The Sacramento–San Joaquin Delta, a vast freshwater tidal marsh located about 65 kilometers northeast of San Francisco, once harbored abundant birds, shellfish, salmon, elk, and other wildlife that sustained local Native American populations. By the late 19th century, however, settlers had built levees and drained most of the delta for farming.
The region’s role as a central hub of California’s water supply has led to decades of challenges and legal controversy over land use in the delta, but today, restoration efforts are under way to restore wetlands in parts of the 2,800-square-kilometer delta. These restoration efforts provide a unique opportunity to study the climate effects of this land use transition.
Previous research has suggested that wetland restoration efforts could help mitigate the effects of climate change. However, most prior studies have focused on changes in greenhouse gas flux resulting from such efforts while neglecting biophysical impacts, such as changes in heat exchange with the atmosphere and changes in reflectance of solar radiation.
In a new study, Hemes et al. investigated whether such physical impacts might enhance or diminish the benefits of wetland restoration. The researchers analyzed heat flux and air flow data collected from 2015 through 2017 by instruments installed on towers above three restored wetlands and one agricultural site in the delta, where several of California’s major rivers meet and mingle before entering San Francisco Bay.
The researchers found that the restored wetlands absorbed more solar radiation than the crop site did because of a greater abundance of dark water surfaces and the physical properties of the dominant tule and cattail vegetation.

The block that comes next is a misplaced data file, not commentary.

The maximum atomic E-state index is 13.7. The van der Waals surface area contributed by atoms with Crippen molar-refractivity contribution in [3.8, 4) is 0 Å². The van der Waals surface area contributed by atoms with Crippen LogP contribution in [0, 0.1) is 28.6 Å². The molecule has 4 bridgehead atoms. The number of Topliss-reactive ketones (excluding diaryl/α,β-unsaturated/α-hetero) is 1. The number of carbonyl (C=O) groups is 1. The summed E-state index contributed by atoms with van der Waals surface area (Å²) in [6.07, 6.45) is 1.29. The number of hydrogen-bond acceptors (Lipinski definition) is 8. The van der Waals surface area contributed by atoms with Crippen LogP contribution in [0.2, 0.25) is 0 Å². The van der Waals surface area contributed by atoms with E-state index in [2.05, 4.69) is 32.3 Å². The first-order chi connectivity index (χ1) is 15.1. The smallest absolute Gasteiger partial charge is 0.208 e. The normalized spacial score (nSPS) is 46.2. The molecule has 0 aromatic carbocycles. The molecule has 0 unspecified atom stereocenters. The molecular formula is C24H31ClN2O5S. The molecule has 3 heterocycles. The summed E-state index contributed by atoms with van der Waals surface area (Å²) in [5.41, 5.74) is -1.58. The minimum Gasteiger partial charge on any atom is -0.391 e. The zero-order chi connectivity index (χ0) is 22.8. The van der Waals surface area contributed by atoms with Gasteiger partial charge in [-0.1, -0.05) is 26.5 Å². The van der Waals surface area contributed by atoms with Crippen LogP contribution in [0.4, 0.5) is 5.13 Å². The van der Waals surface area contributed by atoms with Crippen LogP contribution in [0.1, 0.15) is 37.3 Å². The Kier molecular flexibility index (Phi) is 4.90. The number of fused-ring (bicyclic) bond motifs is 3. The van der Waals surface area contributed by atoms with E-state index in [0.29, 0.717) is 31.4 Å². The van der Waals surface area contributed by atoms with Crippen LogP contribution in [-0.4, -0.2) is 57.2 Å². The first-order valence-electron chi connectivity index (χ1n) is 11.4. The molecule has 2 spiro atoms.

Despite the enhanced available energy, during the growing season, average daytime surface temperatures in the wetlands were up to 5.1°C cooler than nearby cropland surface temperatures. Analysis suggested that the tall, rough canopy structure of the tule and cattail in the wetlands, along with tracts of open water between the patches of wetland vegetation, delayed heat exchange with the atmosphere, keeping temperatures down. This cooling effect could help counteract rising temperatures on a local scale.
The new findings highlight the importance of accounting for biophysical changes resulting from wetland restoration and other land use changes. Future studies could examine these effects on a larger scale and with varying types of wetlands and crops. Such research could help ensure that unintended negative consequences do not arise from emerging programs that compensate landowners and farmers for low-emission land use practices. (Journal of Geophysical Research: Biogeosciences, https://doi.org/10.1029/2018JG004494, 2018)
—Sarah Stanley, Freelance Writer